from The American Heritage® Dictionary of the English Language, 4th Edition
- n. A third party who has been notified that money or property in his or her hands but belonging to a defendant has been seized by legal writ.
- transitive v. To seize by garnishment: garnishee a debtor's wages.
- transitive v. To serve with a garnishment: garnishee an employer.
from Wiktionary, Creative Commons Attribution/Share-Alike License
- n. the person whose money is garnished
- v. the act of attaching the property sought to be secured.
from the GNU version of the Collaborative International Dictionary of English
- n. One who is garnished; a person upon whom garnishment has been served in a suit by a creditor against a debtor, such person holding property belonging to the debtor, or owing him money.
- transitive v. To make (a person) a garnishee; to warn by garnishment; to garnish.
- transitive v. To attach (the fund or property sought to be secured by garnishment); to trustee.
from The Century Dictionary and Cyclopedia
- In law, to stop in the hands of a third person, by legal process (money due or property belonging to the plaintiff's debtor), in order to require it to be paid over to plaintiff in satisfaction of his demand: as, to garnishee the wages of a debtor, or his bank account.
- n. In law, a person warned, at the suit of a creditor plaintiff, not to pay money which he owes to, or deliver over property which belongs to, the defendant, because he is indebted to the plaintiff.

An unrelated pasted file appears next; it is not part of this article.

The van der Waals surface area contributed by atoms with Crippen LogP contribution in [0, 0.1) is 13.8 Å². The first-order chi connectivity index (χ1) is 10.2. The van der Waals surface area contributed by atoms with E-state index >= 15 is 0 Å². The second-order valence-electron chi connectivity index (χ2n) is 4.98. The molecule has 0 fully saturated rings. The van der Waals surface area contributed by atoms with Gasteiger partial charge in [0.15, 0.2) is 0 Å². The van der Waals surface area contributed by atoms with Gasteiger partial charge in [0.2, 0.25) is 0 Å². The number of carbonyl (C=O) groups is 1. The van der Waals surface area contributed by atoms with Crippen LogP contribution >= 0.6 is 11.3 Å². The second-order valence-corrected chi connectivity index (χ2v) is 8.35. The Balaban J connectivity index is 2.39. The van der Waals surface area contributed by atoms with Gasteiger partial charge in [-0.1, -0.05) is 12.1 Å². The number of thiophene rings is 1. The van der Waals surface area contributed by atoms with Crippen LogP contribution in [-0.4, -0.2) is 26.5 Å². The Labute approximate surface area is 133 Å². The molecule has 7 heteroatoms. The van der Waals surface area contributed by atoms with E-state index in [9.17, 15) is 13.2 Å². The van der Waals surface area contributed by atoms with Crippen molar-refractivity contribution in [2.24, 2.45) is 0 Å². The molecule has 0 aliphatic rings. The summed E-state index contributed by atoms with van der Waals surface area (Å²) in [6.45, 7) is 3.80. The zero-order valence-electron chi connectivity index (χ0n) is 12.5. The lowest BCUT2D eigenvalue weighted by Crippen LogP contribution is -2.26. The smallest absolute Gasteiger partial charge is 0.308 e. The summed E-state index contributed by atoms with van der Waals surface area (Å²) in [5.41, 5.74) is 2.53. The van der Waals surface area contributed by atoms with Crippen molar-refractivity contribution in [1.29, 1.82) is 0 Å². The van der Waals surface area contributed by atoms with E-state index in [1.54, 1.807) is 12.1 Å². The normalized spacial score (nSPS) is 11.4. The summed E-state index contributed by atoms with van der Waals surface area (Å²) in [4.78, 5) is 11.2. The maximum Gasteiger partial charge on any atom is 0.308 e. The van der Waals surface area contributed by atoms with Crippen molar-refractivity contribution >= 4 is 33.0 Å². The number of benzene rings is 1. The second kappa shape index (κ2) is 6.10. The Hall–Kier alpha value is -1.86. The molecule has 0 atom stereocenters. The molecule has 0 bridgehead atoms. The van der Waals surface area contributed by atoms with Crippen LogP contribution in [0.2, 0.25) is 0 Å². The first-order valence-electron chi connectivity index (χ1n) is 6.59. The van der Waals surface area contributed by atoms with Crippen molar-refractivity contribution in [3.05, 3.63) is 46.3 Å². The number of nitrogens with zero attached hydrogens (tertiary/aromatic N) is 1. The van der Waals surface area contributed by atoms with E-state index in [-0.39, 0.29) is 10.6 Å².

from WordNet 3.0 Copyright 2006 by Princeton University. All rights reserved.
- n. a wage earner who is served with a garnishment
- v. take a debtor's wages on legal orders, such as for child support
LIMITED RECOURSE Contracts for federal student loans stipulate severe penalties and are virtually unbreakable, forgiven only in death, not bankruptcy, and enforced by severe measures, such as garnishee and other legal sanctions, with little recourse.
Councils to help themselves to your bank account only a small piece in the Telegraph but the implications are writ large- Defy the State and we will 'garnishee' your bank account and wreck your credit record.
Schussler called for a limit on "garnishee" orders - money taken off employees 'pay cheques to settle debts.
The verb usage of the word "garnishee" is a decidedly minority usage (disfavored by a margin of 675-11 in one computerized legal research search, with one citation implying that "garnishee" is incorrect), that should be avoided.
Many creditors will attempt to "garnishee" your wages.
California doesn't allow debt collectors to garnishee the bank accounts of delinquent borrowers.
“To garnishee” logically could mean, if anything, “to place in the status of garnishee.”
Once “garnishee” becomes established as the verb form, judgment creditors will go to court seeking to garnishee the wages of their judgment debtors.
I –hate– the sound of “garnishee,” “garnish” sounds much more natural.
The first time I heard “garnishee” was in the movie Fletch, so now it makes me want to laugh.